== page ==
‘El Cuco’: A claustrophobic thriller in the heart of the Black Forest


‘El Cuco’ is Mar Targarona’s latest proposal as a director after having produced ‘The Orphanage’, ‘Julia’s Eyes’ and ‘El Páramo’ and having directed other titles such as ‘The Photographer of Mauthausen’ and ‘Two’. With a script by Roger Danès and Alfred Pérez Fargas, regular collaborators of Targarona, she presents us A fantastic thriller in which a couple trying to save their relationship becomes involved in the sinister plans of a retired couple.

The film presents us from its beginning to cuckoo bird as a representation of the story that we will see below. Not only the animal, which lays its eggs in other people’s nests and whose young leave the rest to receive all the care, a metaphor already seen in other films such as ‘Vivarium’, but also to the cuckoo clock, originating from the Black Forest (place where the film is set) and which represents the passage of time as an unstoppable compass in the lives of the characters. With this premise we begin to intuit the themes of the film: the passage of time, change and the invasion of the nest.

'The Cuckoo'

In this case more than an invasion it begins as an exchange, in which Marc and Anna (played by the wonderful Jorge Suquet and Belén Cuesta), who are expecting a baby, offer their apartment in Barcelona to the retired couple Hans and Olga (Rainer Reiners and Hildegard Schroedter). In exchange, they will be able to enjoy their impressive house in the heart of the Black Forest in Germany to spend a few days of rest before the birth of the baby, also trying to give their relationship a boost.

Scary, but not dark

The film is presented more as a thriller than as a horror title itself, although it does have certain moments that are intended to scare the viewer. What is notable is the decision that Targarona makes to completely illuminate most of the rooms in which the events take place, fleeing from dark corridors and ghostly shadows to give way to something more realistic. Despite having a completely supernatural plot point, it almost manages to make us believe that what we see could actually happen.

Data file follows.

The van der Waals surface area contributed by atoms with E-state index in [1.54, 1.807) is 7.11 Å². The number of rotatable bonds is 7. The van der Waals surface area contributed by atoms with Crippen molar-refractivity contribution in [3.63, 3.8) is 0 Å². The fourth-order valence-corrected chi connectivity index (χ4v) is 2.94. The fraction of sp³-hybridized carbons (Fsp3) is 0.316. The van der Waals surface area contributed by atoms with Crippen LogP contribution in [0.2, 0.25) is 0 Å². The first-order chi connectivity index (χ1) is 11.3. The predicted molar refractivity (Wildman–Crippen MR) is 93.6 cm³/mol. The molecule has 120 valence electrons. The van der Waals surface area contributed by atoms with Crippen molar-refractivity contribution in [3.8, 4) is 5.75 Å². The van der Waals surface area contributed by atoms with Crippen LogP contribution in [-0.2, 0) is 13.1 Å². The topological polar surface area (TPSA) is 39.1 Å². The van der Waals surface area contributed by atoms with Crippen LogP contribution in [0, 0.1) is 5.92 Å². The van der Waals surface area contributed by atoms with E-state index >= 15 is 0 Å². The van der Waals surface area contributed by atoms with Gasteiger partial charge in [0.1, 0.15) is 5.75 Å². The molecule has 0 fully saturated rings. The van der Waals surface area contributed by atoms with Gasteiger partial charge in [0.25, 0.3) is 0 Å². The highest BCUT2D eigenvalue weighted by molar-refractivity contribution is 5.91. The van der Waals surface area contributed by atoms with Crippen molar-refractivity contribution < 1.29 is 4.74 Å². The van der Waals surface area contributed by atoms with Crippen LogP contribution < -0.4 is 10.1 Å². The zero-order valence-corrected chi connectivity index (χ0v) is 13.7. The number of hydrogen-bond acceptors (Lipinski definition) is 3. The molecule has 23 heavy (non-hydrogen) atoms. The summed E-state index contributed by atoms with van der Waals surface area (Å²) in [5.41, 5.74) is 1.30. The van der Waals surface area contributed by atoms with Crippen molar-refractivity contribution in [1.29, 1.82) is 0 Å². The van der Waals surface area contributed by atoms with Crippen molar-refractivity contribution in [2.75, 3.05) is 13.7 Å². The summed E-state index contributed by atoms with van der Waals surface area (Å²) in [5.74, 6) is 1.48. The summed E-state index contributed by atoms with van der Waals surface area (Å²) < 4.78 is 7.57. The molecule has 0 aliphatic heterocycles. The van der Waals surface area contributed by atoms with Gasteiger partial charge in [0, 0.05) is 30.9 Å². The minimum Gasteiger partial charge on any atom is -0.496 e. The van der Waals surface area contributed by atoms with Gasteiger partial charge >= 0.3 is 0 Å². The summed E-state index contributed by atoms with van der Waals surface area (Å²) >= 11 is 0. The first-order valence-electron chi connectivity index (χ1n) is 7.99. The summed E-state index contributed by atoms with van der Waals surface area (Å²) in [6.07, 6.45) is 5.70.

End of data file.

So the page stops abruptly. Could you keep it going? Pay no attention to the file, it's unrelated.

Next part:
'The Cuckoo'

‘El Cuco’ therefore presents a home invasion, but also another much more intimate one: that of the body itself. It is a film that does not resort to ‘body horror’, but nevertheless manages to be even more uncomfortable by making us empathize with its protagonists. You can’t help but wonder: What if this happened to me?

A somewhat forced plot

The film presents us with an interesting idea from the first moment and it is the suspense and the desire to discover the mystery that hooks us until the end, although it is true that You can see the seams in the script on quite a few occasions.. The dialogues are perhaps too necessary for the understanding of the plot, making certain ‘plot twists’ that are intended to surprise us obvious.

'The Cuckoo'

Despite these flaws, the plot works largely because of the very clear motivation of its antagonists and the horror that both Suquet and Cuesta know how to express, especially highlighting the actress’s performancewhich will distress all pregnant women who go to the cinema to see it.

Therefore, the distribution It is another of the great points in favor of ‘El Cuco’: both protagonists convincingly present us with a role that is not easy to play and the evolution of their characters is taken care of in detail. The German actors, Reiners and Schroedter, know how to save the excessively exaggerated personality of its characters, and she also offers us her best moments in the last third of the film. We also have Chacha Huang in the role of Lili, adopted daughter of Hans and Olga, a somewhat disconcerting character but that also manages to surprise us as the film progresses.

Despite the evolution of these characters, the final act Maybe it goes on too long and loses some steam, so the last scenes don’t have the same impact on us. Even so, in this section we appreciate Targarona’s intention to offer something different from what we usually see in these films and to commit to his proposal until the last second without getting carried away by the cliché.

‘The Cuckoo’ is a story of sacrifices, a struggle between old age and eternal youth, with motherhood as opposition to the unstoppable passage of time. A simple but entertaining thriller that stands out mainly for How horrible the idea is that it could come true.


The best: Horror manages to be realistic because we empathize with the characters.

Worst: Some points are very predictable and the dialogue is sometimes forced.

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